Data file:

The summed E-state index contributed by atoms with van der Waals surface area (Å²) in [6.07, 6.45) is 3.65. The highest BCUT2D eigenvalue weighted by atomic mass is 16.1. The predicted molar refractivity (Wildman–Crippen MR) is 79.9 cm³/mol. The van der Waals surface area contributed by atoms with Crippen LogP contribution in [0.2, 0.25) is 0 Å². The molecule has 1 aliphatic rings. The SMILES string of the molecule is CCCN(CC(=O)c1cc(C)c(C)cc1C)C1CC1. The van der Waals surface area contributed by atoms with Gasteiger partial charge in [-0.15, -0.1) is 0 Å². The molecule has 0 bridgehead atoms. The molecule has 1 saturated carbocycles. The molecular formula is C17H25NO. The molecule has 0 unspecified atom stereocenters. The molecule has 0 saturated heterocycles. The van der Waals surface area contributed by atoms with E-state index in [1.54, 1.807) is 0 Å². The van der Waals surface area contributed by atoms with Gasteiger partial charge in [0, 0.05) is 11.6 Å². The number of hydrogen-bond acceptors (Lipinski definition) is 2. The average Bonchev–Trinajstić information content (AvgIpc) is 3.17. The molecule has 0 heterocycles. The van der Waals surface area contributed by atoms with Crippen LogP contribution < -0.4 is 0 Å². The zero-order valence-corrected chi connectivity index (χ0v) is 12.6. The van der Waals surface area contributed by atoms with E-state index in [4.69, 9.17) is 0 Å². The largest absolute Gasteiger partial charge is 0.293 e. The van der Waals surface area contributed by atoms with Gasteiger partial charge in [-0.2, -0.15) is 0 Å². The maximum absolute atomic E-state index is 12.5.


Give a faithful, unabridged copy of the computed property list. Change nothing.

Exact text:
The summed E-state index contributed by atoms with van der Waals surface area (Å²) in [6.07, 6.45) is 3.65. The highest BCUT2D eigenvalue weighted by atomic mass is 16.1. The predicted molar refractivity (Wildman–Crippen MR) is 79.9 cm³/mol. The van der Waals surface area contributed by atoms with Crippen LogP contribution in [0.2, 0.25) is 0 Å². The molecule has 1 aliphatic rings. The SMILES string of the molecule is CCCN(CC(=O)c1cc(C)c(C)cc1C)C1CC1. The van der Waals surface area contributed by atoms with Gasteiger partial charge in [-0.15, -0.1) is 0 Å². The molecule has 0 bridgehead atoms. The molecule has 1 saturated carbocycles. The molecular formula is C17H25NO. The molecule has 0 unspecified atom stereocenters. The molecule has 0 saturated heterocycles. The van der Waals surface area contributed by atoms with E-state index in [1.54, 1.807) is 0 Å². The van der Waals surface area contributed by atoms with Gasteiger partial charge in [0, 0.05) is 11.6 Å². The number of hydrogen-bond acceptors (Lipinski definition) is 2. The average Bonchev–Trinajstić information content (AvgIpc) is 3.17. The molecule has 0 heterocycles. The van der Waals surface area contributed by atoms with Crippen LogP contribution < -0.4 is 0 Å². The zero-order valence-corrected chi connectivity index (χ0v) is 12.6. The van der Waals surface area contributed by atoms with E-state index in [4.69, 9.17) is 0 Å². The largest absolute Gasteiger partial charge is 0.293 e. The van der Waals surface area contributed by atoms with Gasteiger partial charge in [-0.2, -0.15) is 0 Å². The maximum absolute atomic E-state index is 12.5.